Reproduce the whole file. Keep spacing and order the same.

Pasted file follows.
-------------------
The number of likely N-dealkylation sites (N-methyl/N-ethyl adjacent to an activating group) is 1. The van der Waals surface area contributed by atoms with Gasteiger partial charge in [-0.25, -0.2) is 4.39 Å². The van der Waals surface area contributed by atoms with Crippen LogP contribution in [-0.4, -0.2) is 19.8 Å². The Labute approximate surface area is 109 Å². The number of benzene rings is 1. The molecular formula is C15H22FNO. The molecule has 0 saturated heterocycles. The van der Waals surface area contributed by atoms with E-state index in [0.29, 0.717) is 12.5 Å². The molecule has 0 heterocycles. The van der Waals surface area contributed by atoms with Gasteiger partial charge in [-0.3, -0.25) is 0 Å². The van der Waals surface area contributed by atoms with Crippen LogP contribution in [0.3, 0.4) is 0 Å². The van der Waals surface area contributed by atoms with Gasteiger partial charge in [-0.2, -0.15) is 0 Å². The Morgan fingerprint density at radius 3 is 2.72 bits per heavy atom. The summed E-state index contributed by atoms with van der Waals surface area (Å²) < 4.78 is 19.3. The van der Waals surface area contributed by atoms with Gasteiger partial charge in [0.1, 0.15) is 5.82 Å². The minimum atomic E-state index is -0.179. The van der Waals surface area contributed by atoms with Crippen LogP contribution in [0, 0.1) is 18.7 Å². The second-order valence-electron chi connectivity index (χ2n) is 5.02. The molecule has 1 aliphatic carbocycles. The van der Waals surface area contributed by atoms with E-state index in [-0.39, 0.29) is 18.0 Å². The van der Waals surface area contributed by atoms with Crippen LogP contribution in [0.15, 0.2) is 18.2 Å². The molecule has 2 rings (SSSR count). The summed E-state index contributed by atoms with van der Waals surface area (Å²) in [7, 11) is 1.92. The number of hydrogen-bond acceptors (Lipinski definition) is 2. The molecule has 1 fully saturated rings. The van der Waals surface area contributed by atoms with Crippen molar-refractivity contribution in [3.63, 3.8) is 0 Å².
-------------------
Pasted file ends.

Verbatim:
The number of likely N-dealkylation sites (N-methyl/N-ethyl adjacent to an activating group) is 1. The van der Waals surface area contributed by atoms with Gasteiger partial charge in [-0.25, -0.2) is 4.39 Å². The van der Waals surface area contributed by atoms with Crippen LogP contribution in [-0.4, -0.2) is 19.8 Å². The Labute approximate surface area is 109 Å². The number of benzene rings is 1. The molecular formula is C15H22FNO. The molecule has 0 saturated heterocycles. The van der Waals surface area contributed by atoms with E-state index in [0.29, 0.717) is 12.5 Å². The molecule has 0 heterocycles. The van der Waals surface area contributed by atoms with Gasteiger partial charge in [-0.3, -0.25) is 0 Å². The van der Waals surface area contributed by atoms with Crippen LogP contribution in [0.3, 0.4) is 0 Å². The van der Waals surface area contributed by atoms with Gasteiger partial charge in [-0.2, -0.15) is 0 Å². The Morgan fingerprint density at radius 3 is 2.72 bits per heavy atom. The summed E-state index contributed by atoms with van der Waals surface area (Å²) < 4.78 is 19.3. The van der Waals surface area contributed by atoms with Gasteiger partial charge in [0.1, 0.15) is 5.82 Å². The minimum atomic E-state index is -0.179. The van der Waals surface area contributed by atoms with Crippen LogP contribution in [0, 0.1) is 18.7 Å². The second-order valence-electron chi connectivity index (χ2n) is 5.02. The molecule has 1 aliphatic carbocycles. The van der Waals surface area contributed by atoms with E-state index in [-0.39, 0.29) is 18.0 Å². The van der Waals surface area contributed by atoms with Crippen LogP contribution in [0.15, 0.2) is 18.2 Å². The molecule has 2 rings (SSSR count). The summed E-state index contributed by atoms with van der Waals surface area (Å²) in [7, 11) is 1.92. The number of hydrogen-bond acceptors (Lipinski definition) is 2. The molecule has 1 fully saturated rings. The van der Waals surface area contributed by atoms with Crippen molar-refractivity contribution in [3.63, 3.8) is 0 Å².